I remember what it’s like to have a best friend. Music videos and gas stations, camping trips with her family and laying out in the grass. We were young and we already felt so old, like there was nothing ahead of us. But fortunately, the horizons stretched further beyond than we ever imagined, back when it was just us.
We thought we would be best friends for the rest of our lives.
When I remember that, I wonder what the foundation of that thought was. Like time together and common interests were enough to hold together a lifelong bond. But we were just kids then, and that was enough.
At one point you were my other half. You were in every one of my stories, at every event, sharing my every meal. We would talk on the phone for hours, sometimes just in silence doing nothing. How did we go from that to where we are now, where everything you say almost bores me? The way you haven’t grown or changed since sixth grade is almost concerning. Every boyfriend you’ve ever had is the star of your life, and everyone else falls into supporting roles.
But I guess morality changes things. When I didn’t want to drink and talk to nasty boys, you did. When I still wanted to walk to the store for ice cream, you had moved on without me. By then, I didn’t want to follow you where you went.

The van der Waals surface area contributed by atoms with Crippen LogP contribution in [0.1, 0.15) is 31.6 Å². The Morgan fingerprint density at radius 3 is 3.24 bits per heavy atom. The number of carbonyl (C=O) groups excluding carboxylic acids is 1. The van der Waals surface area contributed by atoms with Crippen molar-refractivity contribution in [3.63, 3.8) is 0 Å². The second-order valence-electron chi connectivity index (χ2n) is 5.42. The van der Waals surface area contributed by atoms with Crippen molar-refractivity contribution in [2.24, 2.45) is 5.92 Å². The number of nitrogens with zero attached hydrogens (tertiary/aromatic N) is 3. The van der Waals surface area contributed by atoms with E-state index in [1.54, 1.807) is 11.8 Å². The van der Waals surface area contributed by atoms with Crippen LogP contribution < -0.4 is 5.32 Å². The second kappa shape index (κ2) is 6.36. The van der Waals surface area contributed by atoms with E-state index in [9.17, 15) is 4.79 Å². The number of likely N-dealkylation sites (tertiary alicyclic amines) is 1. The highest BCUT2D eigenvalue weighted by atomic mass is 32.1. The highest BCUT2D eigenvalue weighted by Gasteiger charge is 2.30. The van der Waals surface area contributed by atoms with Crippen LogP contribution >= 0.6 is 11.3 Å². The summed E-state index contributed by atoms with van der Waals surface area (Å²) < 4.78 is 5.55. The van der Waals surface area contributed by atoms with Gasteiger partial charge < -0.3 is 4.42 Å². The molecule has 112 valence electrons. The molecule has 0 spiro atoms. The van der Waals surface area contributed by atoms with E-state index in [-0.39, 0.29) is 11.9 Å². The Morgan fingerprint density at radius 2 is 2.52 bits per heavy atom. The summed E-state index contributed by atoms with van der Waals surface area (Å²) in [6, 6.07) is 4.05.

Now I wonder if all my time at your house was some kind of pity. Cause when you’re older, hearing the words “You can stay with us anytime you like,” sounds less like an invitation and more like a declaration of safe haven. The public opinion of my house was one of danger and suspicion. As a member of the household, my opinion was one of empty dining rooms and cheap shampoo. Neither better than the other.
But some of my best laughs are with you. Pictures and videos of girls with heavy mascara and shiny braces. Dancing in a room with orange walls at one in the morning. Creating recipes that always included Eggo waffles and sherbet ice cream. Going to the grocery store with your mom, wondering if she would take us to a drive thru afterwards.
It’s not like we aren’t friends now. I just went home for the summer and didn’t see you once. I don’t know what you study in school and I don’t know who your friends are. I’m not sure if your boyfriend is nice. But I know when you get a yeast infection or your cat dies, and we talk when there’s hometown drama to discuss. We send pictures with no words, just in case we forget what each other look like.
I remember what it’s like to have a best friend. My favorite memory is us in a tent, and it’s barely five in the morning. Sunlight wakes us up from the skylight, so we share a pair of headphones, turning to face each other.
“You’re the only friend I need (you’re the only friend I need)
Sharing beds like little kids (sharing beds like little kids)
And laughing ’til our ribs get tough (laughing ’til our ribs get tough)
But that will never be enough (but that will never be enough)”
back and forth and back and forth and back and forth. We meant it then. Now, I am not so sure.